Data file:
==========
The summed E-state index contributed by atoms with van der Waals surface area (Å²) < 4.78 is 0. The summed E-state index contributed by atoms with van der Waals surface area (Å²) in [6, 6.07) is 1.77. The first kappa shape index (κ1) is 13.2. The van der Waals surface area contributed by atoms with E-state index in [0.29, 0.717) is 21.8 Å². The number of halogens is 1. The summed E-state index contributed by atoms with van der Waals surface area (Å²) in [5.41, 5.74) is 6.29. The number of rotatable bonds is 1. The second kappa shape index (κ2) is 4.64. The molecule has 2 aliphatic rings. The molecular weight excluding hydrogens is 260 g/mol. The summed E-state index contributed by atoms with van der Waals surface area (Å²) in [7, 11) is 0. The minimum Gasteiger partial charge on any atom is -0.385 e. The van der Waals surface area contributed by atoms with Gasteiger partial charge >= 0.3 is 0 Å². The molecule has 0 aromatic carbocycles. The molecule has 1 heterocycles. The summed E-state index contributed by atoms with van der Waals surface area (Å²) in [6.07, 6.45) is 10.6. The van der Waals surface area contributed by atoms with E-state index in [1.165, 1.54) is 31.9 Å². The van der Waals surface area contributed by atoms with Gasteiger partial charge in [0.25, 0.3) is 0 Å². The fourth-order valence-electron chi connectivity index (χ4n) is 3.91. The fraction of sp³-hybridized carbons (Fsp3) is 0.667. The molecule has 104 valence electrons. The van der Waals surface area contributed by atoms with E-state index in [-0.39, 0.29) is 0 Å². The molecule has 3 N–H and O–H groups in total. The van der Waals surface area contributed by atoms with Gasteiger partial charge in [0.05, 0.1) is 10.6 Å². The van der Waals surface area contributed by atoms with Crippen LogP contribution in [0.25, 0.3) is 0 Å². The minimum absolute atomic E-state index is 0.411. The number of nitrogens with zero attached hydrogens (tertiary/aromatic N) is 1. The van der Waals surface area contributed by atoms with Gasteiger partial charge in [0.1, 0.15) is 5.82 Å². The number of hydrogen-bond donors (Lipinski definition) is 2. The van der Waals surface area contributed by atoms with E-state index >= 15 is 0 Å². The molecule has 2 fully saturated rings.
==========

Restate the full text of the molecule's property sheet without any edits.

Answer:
The summed E-state index contributed by atoms with van der Waals surface area (Å²) < 4.78 is 0. The summed E-state index contributed by atoms with van der Waals surface area (Å²) in [6, 6.07) is 1.77. The first kappa shape index (κ1) is 13.2. The van der Waals surface area contributed by atoms with E-state index in [0.29, 0.717) is 21.8 Å². The number of halogens is 1. The summed E-state index contributed by atoms with van der Waals surface area (Å²) in [5.41, 5.74) is 6.29. The number of rotatable bonds is 1. The second kappa shape index (κ2) is 4.64. The molecule has 2 aliphatic rings. The molecular weight excluding hydrogens is 260 g/mol. The summed E-state index contributed by atoms with van der Waals surface area (Å²) in [7, 11) is 0. The minimum Gasteiger partial charge on any atom is -0.385 e. The van der Waals surface area contributed by atoms with Gasteiger partial charge >= 0.3 is 0 Å². The molecule has 0 aromatic carbocycles. The molecule has 1 heterocycles. The summed E-state index contributed by atoms with van der Waals surface area (Å²) in [6.07, 6.45) is 10.6. The van der Waals surface area contributed by atoms with E-state index in [1.165, 1.54) is 31.9 Å². The van der Waals surface area contributed by atoms with Gasteiger partial charge in [0.25, 0.3) is 0 Å². The fourth-order valence-electron chi connectivity index (χ4n) is 3.91. The fraction of sp³-hybridized carbons (Fsp3) is 0.667. The molecule has 104 valence electrons. The van der Waals surface area contributed by atoms with E-state index in [-0.39, 0.29) is 0 Å². The molecule has 3 N–H and O–H groups in total. The van der Waals surface area contributed by atoms with Gasteiger partial charge in [0.05, 0.1) is 10.6 Å². The van der Waals surface area contributed by atoms with Crippen LogP contribution in [0.25, 0.3) is 0 Å². The minimum absolute atomic E-state index is 0.411. The number of nitrogens with zero attached hydrogens (tertiary/aromatic N) is 1. The van der Waals surface area contributed by atoms with Gasteiger partial charge in [0.1, 0.15) is 5.82 Å². The number of hydrogen-bond donors (Lipinski definition) is 2. The van der Waals surface area contributed by atoms with E-state index >= 15 is 0 Å². The molecule has 2 fully saturated rings.